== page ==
What's So Funny: How to pick your poison

A recent Newsweek article hammered on Oprah Winfrey because a few guests on her show recommended personal health secrets that might not work for everyone.

Suzanne Somers swears by “bioidentical” hormones to stay peppy, and other guests say spiritual positive thinking cures everything, from personal dissatisfaction to cancer.

The Newsweek article quoted some health professionals saying that providing a forum for this kind of thing is medically irresponsible.

But why shouldn’t Oprah let these people pitch their methods if they believe in them? Can’t people brag about how healthy they are?

It’s our nature to crow when we’re feeling good, and to offer our sage advice to anyone who’ll listen. Those of us who make it past 50 without keeling over tend to assume that 1) our method of survival will work for others, and 2) it will keep working.

So why shouldn’t Oprah open America’s mind to some of our more distinctive survival methods? I say this because I’d like to get increased exposure for the health regimen I put forth in this column a while back.

My method, you may recall, is to rotate my poisons and their areas of attack. At 20 I started assaulting my lungs and liver by smoking and drinking, but after 15 years or so I quit those and switched to fatty foods and colas, which endangered different organs.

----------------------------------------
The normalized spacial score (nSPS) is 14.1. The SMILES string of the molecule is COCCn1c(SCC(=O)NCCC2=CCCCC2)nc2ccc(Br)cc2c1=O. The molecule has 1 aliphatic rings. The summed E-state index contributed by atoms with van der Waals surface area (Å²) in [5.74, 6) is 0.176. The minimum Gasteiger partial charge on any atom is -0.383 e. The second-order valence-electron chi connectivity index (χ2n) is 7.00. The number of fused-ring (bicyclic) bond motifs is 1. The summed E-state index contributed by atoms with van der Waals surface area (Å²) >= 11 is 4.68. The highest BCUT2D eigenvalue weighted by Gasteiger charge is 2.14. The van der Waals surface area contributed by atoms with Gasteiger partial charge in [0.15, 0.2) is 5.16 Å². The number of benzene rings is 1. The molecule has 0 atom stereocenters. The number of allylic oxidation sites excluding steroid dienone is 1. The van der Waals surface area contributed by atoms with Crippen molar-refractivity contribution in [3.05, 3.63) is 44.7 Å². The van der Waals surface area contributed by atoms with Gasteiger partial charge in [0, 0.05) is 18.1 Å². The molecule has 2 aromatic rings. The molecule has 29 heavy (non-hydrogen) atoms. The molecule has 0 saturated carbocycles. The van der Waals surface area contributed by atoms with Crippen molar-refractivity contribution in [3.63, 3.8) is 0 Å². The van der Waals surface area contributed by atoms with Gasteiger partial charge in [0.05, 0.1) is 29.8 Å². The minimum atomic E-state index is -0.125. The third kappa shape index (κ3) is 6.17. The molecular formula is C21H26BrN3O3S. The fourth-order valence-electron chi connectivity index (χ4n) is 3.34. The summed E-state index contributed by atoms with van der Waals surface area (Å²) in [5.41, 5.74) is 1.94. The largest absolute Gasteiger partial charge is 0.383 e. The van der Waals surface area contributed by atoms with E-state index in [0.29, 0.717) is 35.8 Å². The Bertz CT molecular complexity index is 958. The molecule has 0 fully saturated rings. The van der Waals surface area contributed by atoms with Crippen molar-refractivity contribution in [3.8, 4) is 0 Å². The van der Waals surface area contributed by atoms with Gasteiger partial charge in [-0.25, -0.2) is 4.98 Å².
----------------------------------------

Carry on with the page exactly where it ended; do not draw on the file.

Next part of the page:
After my third kidney stone I said farewell to the colas and now I eat these new giant peppermint Life Savers, crunching about 25 a day. My intention is to switch to something else just before my teeth fall out.

Unlike the Somers’ method, my recipe allows you to indulge in everything bad for you as long as you don’t persist in any single one to the point of catastrophe.

It does require delicate timing.

I’d like to promote it on “Oprah” while I’m still able. Then the audience could make up its mind whether to go the Suzanne Somers way, or my way, or play it safe and take the health-professional route. Oprah can’t make this decision for us, but she can present the alternatives. That’s the American way.

The truth is Oprah has done more good for more people than Somers or I or the Newsweek writer ever will. Even if I appeared on her show, her overall record would still be positive.

So if you know her, you might tell her there’s a guy in Laguna Beach whose longevity secret is booze, cigarettes, ribeye steaks, caffeine and candy, and she should hurry up and book him before it’s too late.


SHERWOOD KIRALY is a Laguna Beach resident. He has written four novels, three of which were critically acclaimed. His novel, “Diminished Capacity,” is now available in bookstores, and the film version is available on DVD.

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